Review By Hecht,American Record Guide,June 2007
This is a nice collection of lighter orchestral works by the British symphonist, William Alwyn. It begins with Elizabethan Dances, which he wrote for the BBC's Light Music Festival in 1957. The six-movement suite alternates between the dance styles of the periods presided over by the two British Elizabeths. First comes Elizabeth I, with a Moderato e Ritmico suggestive of a dance of pipes and tabors. Next is a haunting, dreamy waltz – more visions and images than an actual dance. Allegro Scherzando is a Morris Dance that sometimes seems unsure which Elizabeth it belongs to. The bluesy Moderato could have been written for an evening movie scene in a large modern city. More than any other piece here, it reminds us that Alwyn was an active composer for
The Concerto for Oboe, Harp, and Strings contains two movements. Andante e Rubato is a pastorale, with the oboe singing like a shepherd in a manner typical of English Impressionism. The sleek Vivace is a lightly vigorous, urbane, and catchy dance, with the oboe darting about like a firefly. Before the end, Alwyn adds a bit of intensity, then relaxes at what sounds like the descent of night.
Symphonic Prelude – The Magic Island (1952), drawn from Shakespeare's Tempest on a commission from John Barbirolli, comes closest among these works to Alwyn's symphonic style, though it is not as bold. The work is clearly suggestive of the sea, with uneasy and supernatural overtones. A quote from Tempest describes it well: “… the Isle is full of noises", including the lapping of waves, distant Sirens from across the sea, winds, and suggestions of approaching storms.
Several of Alwyn's works were inspired by the poetry of William Blake. One was Innumerable Dance – An English Overture (1933), a sprightly tone poem devoted to spring. It is a fresh, upbeat work, strong in the influence of Holst, Vaughan Williams, Delius, and Frank Bridge's Enter Spring, along with suggestions in the climaxes of what was to come from the mature Alwyn. (Alwyn also set Part I of Blake's Marriage of Heaven' and Hell for soloists, chorus and orchestra. I suspect I would prefer it to the setting by William Bolcom and beg Chandos or Naxos to record it.)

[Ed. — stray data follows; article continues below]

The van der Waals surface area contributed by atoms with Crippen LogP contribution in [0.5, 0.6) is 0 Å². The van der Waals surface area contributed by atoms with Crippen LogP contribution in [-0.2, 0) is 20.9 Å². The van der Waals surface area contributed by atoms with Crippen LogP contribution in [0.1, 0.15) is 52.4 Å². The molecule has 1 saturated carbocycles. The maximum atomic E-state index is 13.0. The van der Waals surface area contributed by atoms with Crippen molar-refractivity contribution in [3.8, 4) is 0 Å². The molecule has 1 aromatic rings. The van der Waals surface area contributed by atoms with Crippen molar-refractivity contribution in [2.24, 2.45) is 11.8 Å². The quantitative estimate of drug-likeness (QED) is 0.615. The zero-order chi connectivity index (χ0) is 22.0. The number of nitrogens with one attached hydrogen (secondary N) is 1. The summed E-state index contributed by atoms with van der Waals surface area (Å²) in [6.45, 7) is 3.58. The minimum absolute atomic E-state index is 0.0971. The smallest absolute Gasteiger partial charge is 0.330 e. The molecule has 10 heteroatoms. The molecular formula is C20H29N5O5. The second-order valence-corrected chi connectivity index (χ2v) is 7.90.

Aphrodite in Aulis – an Eclogue for Small Orchestra (1932) is based on the eponymous novel by George Moore about a sculptor looking for a woman on whom to model a sculpture of Aphrodite. This short synthesis of Delius and Vaughan Williams quietly and reflectively describes the beauty of Aphrodite.
Alwyn applied the march style of Elgar and (especially) Walton to Festival March, though Alwyn's touch is lighter, more sprightly, and less grand and martial. He wrote the piece for the 1951 Festival of Britain.
The first four works (as listed in the heading) are available as couplings on different Chandos releases led by Richard Hickox. Symphonic Prelude was also recorded by the composer on Lyrita. The last two are recorded here for the first time. Not only is this a fine collection for those who have collected the Naxos series of Alwyn's symphonies; but I actually prefer Lloyd-Jones’s light, subtle touch, and Naxos’s comparable sound, in these particular pieces to the heavier approach of Hickox and Chandos. Throw in two previously unavailable works, and you have something that anyone interested in Alwyn or British music in general should have.
Review By David Hurwitz,ClassicsToday.com,April 2007
William Alwyn's Elizabethan Dances cleverly alternates music evocative of Tudor and modern times, recalling the reigns of both Queen Elizabeths. It's a work that deserves to be popular, as does all of this music. The Concerto for Oboe, Harp, and Strings is wholly lovely, while the shorter works reveal Alwyn's typically high level of craftsmanship, discerning use of orchestral color, and ability to spin out a good tune. Two of the pieces, The Innumerable Dance and Aphrodite in Aulis, are receiving their premiere recordings, but all of the performances are excellent and fully comparable to the best of the (admittedly sparse) competition. If you've been collecting Naxos' excellent Alwyn cycle, you can purchase this latest release without hesitation, particularly as the sound is as warm